Mahalo: SEO Excitement

February 18, 2009

If a Web site is not in Google, the Web site does not exist. I first said this in 2004 in a client briefing before my monograph The Google Legacy was published by Infonortics Ltd. The trophy MBAs laughed and gave me the Ivy draped dismissal that sets some Wall Street wizards (now former wizards) apart. The reality then was that other online indexing services were looking at what Google favored and emulating Google’s sparse comments about how it determined a Web site’s score. I had tracked down some of the components of the PageRank algorithm from various open source documents, and I was explaining the “Google method” as my research revealed it. I had a partial picture, but it was clear that Google had cracked the problem of making the first six or seven hits in a result list useful to a large number of people using the Internet. My example was the query “spears”. Did you get Macedonian spears or links to aboriginal weapons? Nope. Google delivered the pop sensation Britney Spears. Meant zero to me, but with Google’s surging share of the Web search market at that time, Google had hit a solid triple.

The SEO (search engine optimization) carpetbaggers sensed a pot of gold at the end of desperate Web site owners’ ignorance. SEO provides advice and some technical services to boost a Web page’s or a Web’s site appeal to the Google PageRank method. Over the intervening four or five years, a big business has exploded to help a clueless marketing manager justify the money pumped into a Web site. Most Web sites get minimal traffic. Violate one of Google’s precepts, and the Web site can disappear from the first page or two of Google results. Do something really crazy like BMW’s spamming or the Ricoh’s trickery and Googzilla removes the offenders from the Google index. In effect, the Web site disappears. This was bad a couple of years ago, but today, it is the kiss of death.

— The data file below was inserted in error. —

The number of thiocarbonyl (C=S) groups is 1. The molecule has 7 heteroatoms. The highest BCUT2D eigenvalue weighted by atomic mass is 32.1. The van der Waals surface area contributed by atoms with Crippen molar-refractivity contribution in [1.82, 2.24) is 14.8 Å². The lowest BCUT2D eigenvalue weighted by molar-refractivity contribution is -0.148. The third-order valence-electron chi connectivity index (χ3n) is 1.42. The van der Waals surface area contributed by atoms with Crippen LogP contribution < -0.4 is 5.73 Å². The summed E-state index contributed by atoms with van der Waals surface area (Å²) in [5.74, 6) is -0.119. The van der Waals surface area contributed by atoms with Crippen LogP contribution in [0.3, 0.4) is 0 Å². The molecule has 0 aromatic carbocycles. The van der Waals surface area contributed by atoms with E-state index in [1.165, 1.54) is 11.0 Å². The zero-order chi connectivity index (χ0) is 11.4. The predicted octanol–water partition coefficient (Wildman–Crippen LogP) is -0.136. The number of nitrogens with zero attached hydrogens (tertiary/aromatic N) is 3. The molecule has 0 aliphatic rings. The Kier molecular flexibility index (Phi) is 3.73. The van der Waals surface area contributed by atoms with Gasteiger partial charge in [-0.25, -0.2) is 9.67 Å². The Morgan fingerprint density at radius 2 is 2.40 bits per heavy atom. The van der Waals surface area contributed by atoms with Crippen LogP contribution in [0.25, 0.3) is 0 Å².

I received a call from a software company that played fast and loose with SEO. The Web site disappeared into the depths of the Google result list for my test queries. The aggrieved vice president (confident of his expertise in indexing and content) wanted to know how to get back in the Google index and then to the top of the results. My answer then is the same as it is today, “Follow the Google Webmaster guidelines and create compelling content that is frequently updated.”


I was fascinated with “Mahalo Caught Spamming Google with PageRank Funneling Link Scheme” here. The focal point of the story is that Mahalo, a company founded by Jason Calacanis, former journalist, allegedly “was caught ranking pages without any original content-in clear violation of Google’s guidelines.” The article continued:

And now he has taken his spam strategy one step further, by creating a widget that bloggers can embed on their blogs.

You can read the Web log post and explore the links. You can try to use the referenced widget. Have at it. Furthermore,I don’t know if this assertion is 100 percent accurate. In fact, I am not sure I care. I see this type of activity in reality or as a thought experiment as reprehensible. Here’s why:

  1. This gaming of Google and other Web indexing systems costs the indexing copies money. Engineers have to react to the tricks of the SEO carpetbaggers. The SEO carpetbaggers then try to find another way to fool the Web indexing system’s relevance ranking method. A thermonuclear war ensues and the costs of this improper behavior sucks money from other needed engineering activities.